THIS WEEK'S TOP STORIES
Residents look for fewer median cuts in road plan
By Charles Swenson
While some came to look at the region’s long-range transportation plan to see what roads may be built, others were there to lobby for less paving.
“We have a ton of these 90-degree turns,” said Jim Stryker, a DeBordieu resident. He told transportation planners at a hearing this week he hopes the median cuts on Highway 17 that allow those turns will be closed.
“It’s a safety issue,” Styker said. People in the audience nodded their heads in agreement.
Eliminating the paved median on Highway 17 between the North Causeway and Martin Luther King Road is one of the projects already approved by the Grand Strand Area Transportation Study’s policy committee. It’s also included in the study’s 25-year plan, which is up for review.
A hearing on the plan drew 60 people to Waccamaw Elementary School this week. Their comments and responses to a survey will be used to refine the plan, which will be presented for another round of public review in August.
The transportation study is used to allocate state funds.
Walter McElveen told planners that plans to remove the paved median, commonly known as the “suicide lane,” should be shifted farther south. There isn’t much development near Martin Luther King Road that requires cutting across the highway, he said. The paved median should be removed south of the North Causeway, he said.
“It would have more of a safety factor,” he said.
The median cuts that don’t have turning lanes are also a hazard, Stryker said, since vehicles have to stop in the highway to make a turn. “We have a lot of rear-end accidents,” he said.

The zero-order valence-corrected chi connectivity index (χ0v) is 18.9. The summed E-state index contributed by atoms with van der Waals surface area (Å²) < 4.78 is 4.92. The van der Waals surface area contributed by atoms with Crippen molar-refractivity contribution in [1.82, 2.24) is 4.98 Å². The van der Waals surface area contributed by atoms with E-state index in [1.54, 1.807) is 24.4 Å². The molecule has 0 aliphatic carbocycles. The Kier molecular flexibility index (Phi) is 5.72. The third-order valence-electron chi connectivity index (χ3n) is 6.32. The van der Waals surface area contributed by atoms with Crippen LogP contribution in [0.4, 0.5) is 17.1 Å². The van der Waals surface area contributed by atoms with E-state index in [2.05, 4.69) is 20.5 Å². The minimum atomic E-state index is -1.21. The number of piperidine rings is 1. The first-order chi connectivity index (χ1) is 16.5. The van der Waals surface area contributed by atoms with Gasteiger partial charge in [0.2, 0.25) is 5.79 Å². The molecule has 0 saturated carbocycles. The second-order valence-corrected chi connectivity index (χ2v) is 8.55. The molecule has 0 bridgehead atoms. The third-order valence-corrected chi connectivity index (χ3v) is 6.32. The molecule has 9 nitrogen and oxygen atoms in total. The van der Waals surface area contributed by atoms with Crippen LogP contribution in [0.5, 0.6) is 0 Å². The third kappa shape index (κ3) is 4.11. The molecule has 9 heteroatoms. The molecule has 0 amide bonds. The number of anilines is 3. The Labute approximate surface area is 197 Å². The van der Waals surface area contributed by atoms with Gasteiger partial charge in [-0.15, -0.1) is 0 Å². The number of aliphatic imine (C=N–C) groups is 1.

He proposed limiting left turns across traffic to major intersections, where vehicles could also make U-turns.
The majority of projects in the current plan are in Horry County.
Along with the median, some intersection improvements on Highway 17 on Waccamaw Neck are also part of the plan, said Linwood Altman, a member of the policy committee.
The 25-year plan also includes road projects that are part of Georgetown County’s capital improvement plan, which was created to allow the county to collect impact fees to help fund the work. Among those are the extension of existing roads parallel to Highway 17 that are intended to help keep local traffic off the highway.
John Bracken, a North Litchfield resident, was checking on several projects. One, the realignment of Sandy Island Road and Trace Drive, is due to start in April, according to Altman. Another, the construction of a new Waccamaw River crossing in Horry County, is still under consideration.
“We don’t need that,” Bracken said. “It’s a developers road.”
Several Sandy Island residents told planners they want to be included in the study. “We’ve got nothing,” said Charles Pyatt.
Georgetown County is looking for ways to provide a passenger ferry to the island, which is now only accessible by private boat.
“I look at ferry service as transportation,” said Rick Day, an engineer who is working on the plan.
Stephen Chmil, a Willbrook resident, asked how long it would take to get funding for projects on the long-range plan.
“It depends on a number of different things,” Day said. “Getting a project on the list is the first step.”
Altman has worked to get Highway 521 widened between Georgetown and Interstate 95 since 1978. He said $4.5 million was approved just this week to buy land and do the engineering for the second phase of a bypass around Andrews.